How do you solve a problem like María Bartiromo’s?
Fox News executives may be asking that question as he emerges as a central figure in Dominion Voting Systems’ $1.6 billion defamation lawsuit against the conservative news network.
In released court papers and deposition testimony related to the case, Bartiromo is cited as allowing former President Trump’s false claims about 2020 voter fraud to air online in an effort to prevent angry viewers from leaving the show. grid.
Falsehoods such as the claim that the Denver-based voting machine maker was founded in Venezuela to help Hugo Chavez and that its software rigged votes to favor President Biden went unchallenged online in the weeks after the election. despite evidence to the contrary.
Court testimony shows that in the days leading up to and after the 2020 election, colleagues and executives asked questions about Bartiromo’s online activity and raised concerns that he was influenced by right-wing conspiracy theorists.
Bartiromo’s texts, which appeared in court documents released Tuesday, said she was “depressed” by the results of the election won by President Biden and hoped that fraud would be discovered that would reverse the result.
“I want to see massive fraud exposed. Can (Trump) change this? I told my team that we can’t say preselect. Not in dashes. Not on air banners. Until this goes through the courts,” Bartiromo said in a text message to disgraced Trump aide Steve Bannon, who was convicted in July on contempt charges for defying a congressional subpoena from the House committee investigating the Trump insurrection. January 6 at the US Capitol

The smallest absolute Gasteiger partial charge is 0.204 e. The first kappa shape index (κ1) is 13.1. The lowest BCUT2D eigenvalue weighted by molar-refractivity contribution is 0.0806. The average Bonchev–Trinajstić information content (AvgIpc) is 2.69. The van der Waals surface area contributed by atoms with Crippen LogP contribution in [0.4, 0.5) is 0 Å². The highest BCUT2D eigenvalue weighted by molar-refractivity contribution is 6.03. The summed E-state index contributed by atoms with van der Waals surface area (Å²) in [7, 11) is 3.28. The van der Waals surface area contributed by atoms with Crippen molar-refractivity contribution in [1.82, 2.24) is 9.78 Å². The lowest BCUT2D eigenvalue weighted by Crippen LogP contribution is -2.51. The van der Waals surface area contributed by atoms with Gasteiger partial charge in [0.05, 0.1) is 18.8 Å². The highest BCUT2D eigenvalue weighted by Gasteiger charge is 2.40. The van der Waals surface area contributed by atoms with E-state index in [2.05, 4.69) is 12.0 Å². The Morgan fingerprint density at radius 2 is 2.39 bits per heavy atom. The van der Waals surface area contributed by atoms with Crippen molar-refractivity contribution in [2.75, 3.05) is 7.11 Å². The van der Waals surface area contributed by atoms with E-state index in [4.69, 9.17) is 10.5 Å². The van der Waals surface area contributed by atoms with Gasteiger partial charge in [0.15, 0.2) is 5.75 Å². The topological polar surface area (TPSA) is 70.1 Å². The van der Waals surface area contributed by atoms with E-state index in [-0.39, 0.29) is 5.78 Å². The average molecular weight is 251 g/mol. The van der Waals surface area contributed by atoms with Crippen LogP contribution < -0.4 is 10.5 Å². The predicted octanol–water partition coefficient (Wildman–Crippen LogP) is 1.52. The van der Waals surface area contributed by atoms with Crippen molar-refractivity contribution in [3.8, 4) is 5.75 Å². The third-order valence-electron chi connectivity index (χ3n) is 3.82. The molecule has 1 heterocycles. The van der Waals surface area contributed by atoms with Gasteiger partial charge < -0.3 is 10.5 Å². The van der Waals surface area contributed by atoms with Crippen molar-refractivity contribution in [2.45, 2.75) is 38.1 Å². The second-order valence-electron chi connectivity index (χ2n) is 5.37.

“You are our fighter. Enough of sadness. We need you,” responded Bannon, who then urged Bartiromo to run for the United States Senate seat held by Charles E. Schumer of New York.
On November 5, 2020, two days after the election, Washington anchor Bret Baier warned Jay Wallace, who oversees newsgathering at Fox News, that Bartiromo had been pushing false claims about the election.
Gary Schreier, a producer who has worked with Bartiromo since 2012, told his bosses that Bartiromo was influenced by more extreme Trump supporters.
“The problem is that she has (Republican Party) conspiracy theorists in her ear and sometimes they use her for their messages,” Schreier said in a text message to Lauren Petterson, who oversees Fox Business Network.
That same day, Wallace was told that Bartiromo was sharing conspiracy theories about Dominion on the right-wing social networking site Parler, to which he replied: “I don’t know why she invites this.”
When Schreier flagged a tweet by Bartiromo that espoused conspiracy theories for Petterson, he suggested that Bartiromo should “get off social (media) entirely.” Schreier agreed, noting that Bartiromo was “talking crazy” online.
In his statement, Schreier said his comments were prompted by concerns that Bartiromo was straying too far from financial news and that coverage of divisive political issues would scare off advertisers from his show.
Dominion claims that Fox News acted malice by recklessly ignoring the truth when it laid out the allegations against the company, stoking the emotions that led Trump supporters to storm the Capitol on January 6, 2021.